Donald Trump says his ‘absolute immunity’ means he doesn’t have to face lawsuit accusing him of ignoring anti-corruption laws
The lawsuit accuses the US president of violating the constitutional clause that demands the president disentangle himself from business interests in case he becomes susceptible to corruption
A lawsuit accusing US President Donald Trump of ignoring anti-corruption constitutional safeguards by refusing to separate himself from his business empire while in office will be struck down because he has “absolute immunity” if the president gets his way.
The lawsuit, filed by the state of Maryland and the District of Columbia, accused Trump of violating the US Constitution’s “emoluments” clause that bars officials from accepting gifts or other payments from foreign governments without congressional approval. The same clause also bars the president from receiving gifts and payments from individual states.
“If plaintiffs want to sue the president for acts taken while in office, they must sue him in official capacity. But he is absolutely immune from any suit, including this one, seeking to impose individual liability premised on his assumption of the presidency itself,” Trump’s lawyer William Consovoy wrote in a court filing on Tuesday.
“The Supreme Court has concluded that the costs to the nation of allowing such suits to distract the president from his official duties outweigh any countervailing interests. That choice must be respected,” Consovoy added.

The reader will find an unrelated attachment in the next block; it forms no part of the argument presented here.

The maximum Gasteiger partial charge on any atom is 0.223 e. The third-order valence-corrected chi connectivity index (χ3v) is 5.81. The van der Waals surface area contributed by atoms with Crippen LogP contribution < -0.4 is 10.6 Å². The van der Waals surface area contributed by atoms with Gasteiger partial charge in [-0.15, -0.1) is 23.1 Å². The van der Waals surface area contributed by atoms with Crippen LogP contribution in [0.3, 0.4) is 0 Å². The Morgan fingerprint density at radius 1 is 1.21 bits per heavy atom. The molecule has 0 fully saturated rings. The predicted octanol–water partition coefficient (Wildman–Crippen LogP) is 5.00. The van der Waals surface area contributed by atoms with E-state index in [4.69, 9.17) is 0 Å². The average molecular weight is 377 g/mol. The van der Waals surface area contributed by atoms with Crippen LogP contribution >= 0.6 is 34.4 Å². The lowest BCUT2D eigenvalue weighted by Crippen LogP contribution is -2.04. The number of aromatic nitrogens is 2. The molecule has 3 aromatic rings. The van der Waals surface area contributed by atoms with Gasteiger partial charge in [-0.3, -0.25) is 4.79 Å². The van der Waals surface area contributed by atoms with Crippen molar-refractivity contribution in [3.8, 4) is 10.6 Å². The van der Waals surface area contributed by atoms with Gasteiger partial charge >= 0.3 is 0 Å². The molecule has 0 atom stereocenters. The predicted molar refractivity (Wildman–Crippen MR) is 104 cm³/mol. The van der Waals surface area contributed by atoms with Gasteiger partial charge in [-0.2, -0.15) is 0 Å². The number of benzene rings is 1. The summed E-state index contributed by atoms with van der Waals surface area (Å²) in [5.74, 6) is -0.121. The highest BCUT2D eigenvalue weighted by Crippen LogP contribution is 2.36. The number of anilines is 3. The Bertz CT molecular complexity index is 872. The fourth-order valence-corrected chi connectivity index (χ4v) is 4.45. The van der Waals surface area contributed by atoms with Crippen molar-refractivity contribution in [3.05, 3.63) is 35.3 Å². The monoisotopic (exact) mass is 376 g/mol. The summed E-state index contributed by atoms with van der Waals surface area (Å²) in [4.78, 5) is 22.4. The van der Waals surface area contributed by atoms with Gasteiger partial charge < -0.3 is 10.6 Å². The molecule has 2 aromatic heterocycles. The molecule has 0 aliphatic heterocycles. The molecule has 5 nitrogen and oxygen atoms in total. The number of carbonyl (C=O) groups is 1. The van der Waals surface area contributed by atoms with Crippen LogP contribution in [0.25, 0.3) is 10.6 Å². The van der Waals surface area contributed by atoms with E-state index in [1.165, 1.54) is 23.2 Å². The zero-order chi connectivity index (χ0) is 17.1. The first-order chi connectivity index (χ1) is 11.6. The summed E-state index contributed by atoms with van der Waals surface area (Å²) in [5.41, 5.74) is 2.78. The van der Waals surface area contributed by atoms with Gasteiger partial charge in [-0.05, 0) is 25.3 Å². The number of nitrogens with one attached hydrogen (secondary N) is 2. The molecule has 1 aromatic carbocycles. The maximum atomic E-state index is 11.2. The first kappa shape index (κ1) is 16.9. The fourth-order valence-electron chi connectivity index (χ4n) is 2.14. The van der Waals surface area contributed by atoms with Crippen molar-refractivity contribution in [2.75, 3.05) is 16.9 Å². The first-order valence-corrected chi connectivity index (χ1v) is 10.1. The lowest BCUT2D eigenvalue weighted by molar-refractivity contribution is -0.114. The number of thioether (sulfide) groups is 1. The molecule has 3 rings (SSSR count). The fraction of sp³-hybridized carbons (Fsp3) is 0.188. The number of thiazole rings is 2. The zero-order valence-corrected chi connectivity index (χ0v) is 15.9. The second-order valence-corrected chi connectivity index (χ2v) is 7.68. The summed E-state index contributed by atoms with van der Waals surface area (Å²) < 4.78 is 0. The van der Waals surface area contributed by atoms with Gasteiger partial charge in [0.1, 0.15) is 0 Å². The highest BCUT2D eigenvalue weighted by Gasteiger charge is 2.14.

Trump’s legal team previously sought to have the case tossed out, but US District Judge Peter Messitte in Greenbelt, Maryland, let it proceed last month even as he narrowed the claims only to those related to Trump’s hotel in downtown Washington.
Maryland Attorney General Brian Frosh and the District of Columbia’s attorney general, Karl Racine, both Democrats, argued in their suit, filed last June, that local residents were harmed by unfair competition by Trump’s hotel and other businesses.
Lawyers for Trump, a Republican, previously argued that such harm was speculative and difficult to link directly to Trump.
Trump, whose businesses include a host of real estate properties as well as golf courses and a Virginia winery, handed day-to-day management to his sons Donald Trump Jnr and Eric.
But the plaintiffs said Trump has not disentangled himself and is vulnerable to inducements by people, including foreign officials, seeking to curry favour.
Frosh and Racine have indicated that they will seek numerous documents related to Trump, including his tax returns.
Trump has bucked precedent by not releasing his tax returns during his 2016 presidential campaign or as president.
In December, a US judge in New York threw out a similar lawsuit against Trump brought by another group of plaintiffs.